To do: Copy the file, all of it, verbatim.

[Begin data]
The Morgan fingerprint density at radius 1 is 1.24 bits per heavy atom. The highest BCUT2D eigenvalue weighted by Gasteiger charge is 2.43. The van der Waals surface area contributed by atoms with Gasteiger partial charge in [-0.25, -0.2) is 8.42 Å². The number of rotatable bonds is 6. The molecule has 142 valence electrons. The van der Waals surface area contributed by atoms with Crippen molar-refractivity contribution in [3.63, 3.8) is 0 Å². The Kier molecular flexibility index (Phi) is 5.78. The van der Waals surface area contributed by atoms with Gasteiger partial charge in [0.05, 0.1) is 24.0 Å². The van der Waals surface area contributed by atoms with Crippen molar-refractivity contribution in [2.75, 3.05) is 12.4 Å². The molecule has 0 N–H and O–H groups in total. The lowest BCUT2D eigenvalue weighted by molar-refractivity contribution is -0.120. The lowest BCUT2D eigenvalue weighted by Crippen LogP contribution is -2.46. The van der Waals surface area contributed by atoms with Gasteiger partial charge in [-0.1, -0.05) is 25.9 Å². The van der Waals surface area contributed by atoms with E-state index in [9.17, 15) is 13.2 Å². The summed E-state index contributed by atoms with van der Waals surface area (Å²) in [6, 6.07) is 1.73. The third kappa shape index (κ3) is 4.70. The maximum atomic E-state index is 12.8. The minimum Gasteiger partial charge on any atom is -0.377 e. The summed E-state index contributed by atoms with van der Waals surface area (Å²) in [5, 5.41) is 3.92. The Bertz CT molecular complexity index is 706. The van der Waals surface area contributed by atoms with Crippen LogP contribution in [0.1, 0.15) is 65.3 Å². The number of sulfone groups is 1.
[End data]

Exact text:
The Morgan fingerprint density at radius 1 is 1.24 bits per heavy atom. The highest BCUT2D eigenvalue weighted by Gasteiger charge is 2.43. The van der Waals surface area contributed by atoms with Gasteiger partial charge in [-0.25, -0.2) is 8.42 Å². The number of rotatable bonds is 6. The molecule has 142 valence electrons. The van der Waals surface area contributed by atoms with Crippen molar-refractivity contribution in [3.63, 3.8) is 0 Å². The Kier molecular flexibility index (Phi) is 5.78. The van der Waals surface area contributed by atoms with Gasteiger partial charge in [0.05, 0.1) is 24.0 Å². The van der Waals surface area contributed by atoms with Crippen molar-refractivity contribution in [2.75, 3.05) is 12.4 Å². The molecule has 0 N–H and O–H groups in total. The lowest BCUT2D eigenvalue weighted by molar-refractivity contribution is -0.120. The lowest BCUT2D eigenvalue weighted by Crippen LogP contribution is -2.46. The van der Waals surface area contributed by atoms with Gasteiger partial charge in [-0.1, -0.05) is 25.9 Å². The van der Waals surface area contributed by atoms with E-state index in [9.17, 15) is 13.2 Å². The summed E-state index contributed by atoms with van der Waals surface area (Å²) in [6, 6.07) is 1.73. The third kappa shape index (κ3) is 4.70. The maximum atomic E-state index is 12.8. The minimum Gasteiger partial charge on any atom is -0.377 e. The summed E-state index contributed by atoms with van der Waals surface area (Å²) in [5, 5.41) is 3.92. The Bertz CT molecular complexity index is 706. The van der Waals surface area contributed by atoms with Crippen LogP contribution in [0.1, 0.15) is 65.3 Å². The number of sulfone groups is 1.